animal species as well as in the most highly organized. Except
possibly for a few microorganisms, those species of animals that
cannot make their own ascorbic acid are the exceptions and require
it in their food if they are to survive. Without it, life cannot
exist. Because of its nearly universal presence in both plants
and animals we can also assume that its production was well organized
before the time when evolving life forms diverged along separate
plant and animal lines.
This early development of the ascorbic acid
synthesizing mechanisms probably arose from the need of these
primitive living organisms to capture electrons from an environment
with very low levels of oxygen. This process of scavenging for
rare oxygen was a great advance for the survival and development
of the organisms so equipped. It also may have triggered the
development of the photo-synthetic process and sparked the tremendous
development of plant life. This great increase in plant life,
with its use of the energy of sunlight to produce oxygen and remove
carbon dioxide from the atmosphere, completely changed the chemical
composition of the atmosphere, over a period of possibly a billion
years, from oxygen-free air which would not support living animals
a we know them to a life-giving oxygen supply approaching the
composition of our present atmosphere.
The increase in the oxygen content of the atmosphere
had other important consequences. In the upper reaches of the
atmosphere, oxygen is changed by radiation into ozone, which is
a more active form of oxygen. This layer of high-altitude ozone
acts as a filter to remove the deadly ultraviolet rays from sunlight
and makes life on land possible. This series of events, which
occurred more than 600 million years ago, preceded the tremendous
forward surge of life and the development of more complicated,
multicellular organisms in post-Cambrian times, as is seen in
the fossil record.
The only living organisms that survive to this day in a form that has not progressed or evolved much from the forms which existed in the earliest infra-Cambrian times are primitive single-cell organisms, such as bacteria, which do not make (and may not need ascorbic acid in their living environment. All plants or animals which have evolved into complex multicellular forms make or need ascorbic acid. Was ascorbic acid the stimulus for the evolution of multicellular organisms? if not the stimulus, it certainly increased the biochemical adaptability necessary for survival in changing and unfavorable environments.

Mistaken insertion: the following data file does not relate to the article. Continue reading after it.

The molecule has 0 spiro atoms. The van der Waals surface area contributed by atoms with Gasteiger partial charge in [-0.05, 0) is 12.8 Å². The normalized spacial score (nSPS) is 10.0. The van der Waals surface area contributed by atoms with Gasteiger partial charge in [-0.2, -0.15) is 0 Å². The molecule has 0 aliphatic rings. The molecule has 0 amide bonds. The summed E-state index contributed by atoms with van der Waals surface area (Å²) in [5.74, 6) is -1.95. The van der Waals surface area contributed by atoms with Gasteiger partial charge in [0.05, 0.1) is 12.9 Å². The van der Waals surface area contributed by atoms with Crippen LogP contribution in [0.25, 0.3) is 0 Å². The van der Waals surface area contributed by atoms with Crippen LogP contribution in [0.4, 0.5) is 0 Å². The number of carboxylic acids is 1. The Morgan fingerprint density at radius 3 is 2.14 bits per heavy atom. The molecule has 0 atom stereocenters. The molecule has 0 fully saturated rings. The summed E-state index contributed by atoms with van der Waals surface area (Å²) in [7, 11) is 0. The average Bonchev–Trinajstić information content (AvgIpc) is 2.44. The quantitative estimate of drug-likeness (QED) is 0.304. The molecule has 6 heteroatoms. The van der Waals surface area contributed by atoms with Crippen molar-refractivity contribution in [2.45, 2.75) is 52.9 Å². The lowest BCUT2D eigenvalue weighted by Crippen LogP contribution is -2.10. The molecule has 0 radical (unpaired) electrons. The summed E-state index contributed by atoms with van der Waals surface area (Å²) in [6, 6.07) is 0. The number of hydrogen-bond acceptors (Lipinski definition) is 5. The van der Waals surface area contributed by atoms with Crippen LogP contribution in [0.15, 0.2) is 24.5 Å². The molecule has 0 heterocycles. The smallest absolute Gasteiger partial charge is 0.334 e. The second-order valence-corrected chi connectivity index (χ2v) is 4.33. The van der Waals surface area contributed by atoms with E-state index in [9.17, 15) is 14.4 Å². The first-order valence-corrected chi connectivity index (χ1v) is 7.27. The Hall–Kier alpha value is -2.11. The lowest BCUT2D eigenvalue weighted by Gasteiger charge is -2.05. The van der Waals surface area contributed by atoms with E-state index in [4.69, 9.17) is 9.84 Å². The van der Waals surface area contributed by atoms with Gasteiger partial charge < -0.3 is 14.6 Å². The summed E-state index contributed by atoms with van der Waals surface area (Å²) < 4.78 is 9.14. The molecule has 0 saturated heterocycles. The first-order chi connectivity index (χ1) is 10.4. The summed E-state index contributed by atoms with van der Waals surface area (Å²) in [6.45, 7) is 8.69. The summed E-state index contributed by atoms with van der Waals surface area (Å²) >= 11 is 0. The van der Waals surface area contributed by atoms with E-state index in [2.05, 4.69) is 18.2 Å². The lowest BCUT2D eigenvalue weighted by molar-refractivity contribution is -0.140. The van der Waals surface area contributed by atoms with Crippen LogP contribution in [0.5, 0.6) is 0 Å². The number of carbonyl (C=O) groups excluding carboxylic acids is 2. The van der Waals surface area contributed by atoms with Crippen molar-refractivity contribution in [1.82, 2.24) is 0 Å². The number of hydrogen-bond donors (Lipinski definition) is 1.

Further evidence for the great antiquity of
the ascorbic acid-synthesizing systems may be obtained from the
science of embryology. During its rapid fetal development, the
embryo passes through the various evolutionary stages that its
species went through in time. This led nineteenth-century embryologists
to coin the phrase, "ontogeny recapitulates phylogeny,"
which is another way of saying the same thing. In fetal development,
ascorbic acid can be detected very early, when the embryo is nothing
more than a shapeless mass of cells. For instance, in the development
of the chick embryo (which is convenient to work with), the chicken
egg is devoid of ascorbic acid, but it can be detected in the
early blastoderm stage of the growing embryo. At this stage the
embryo is just a mass of cells in which no definite organs have
as yet appeared, and it resembles the most primitive multicellular
organisms -- both fossil and present living forms. In plants,
also, the seeds have no ascorbic acid, but a soon as the plant
embryo start to develop, ascorbic acid is immediately formed.
Thus all the available evidence points to the great antiquity
of the ascorbic acid-synthesizing systems in life on this planet.
Our Deadly Inheritance
Copyright (c) 1997 "The Vitamin C Foundation "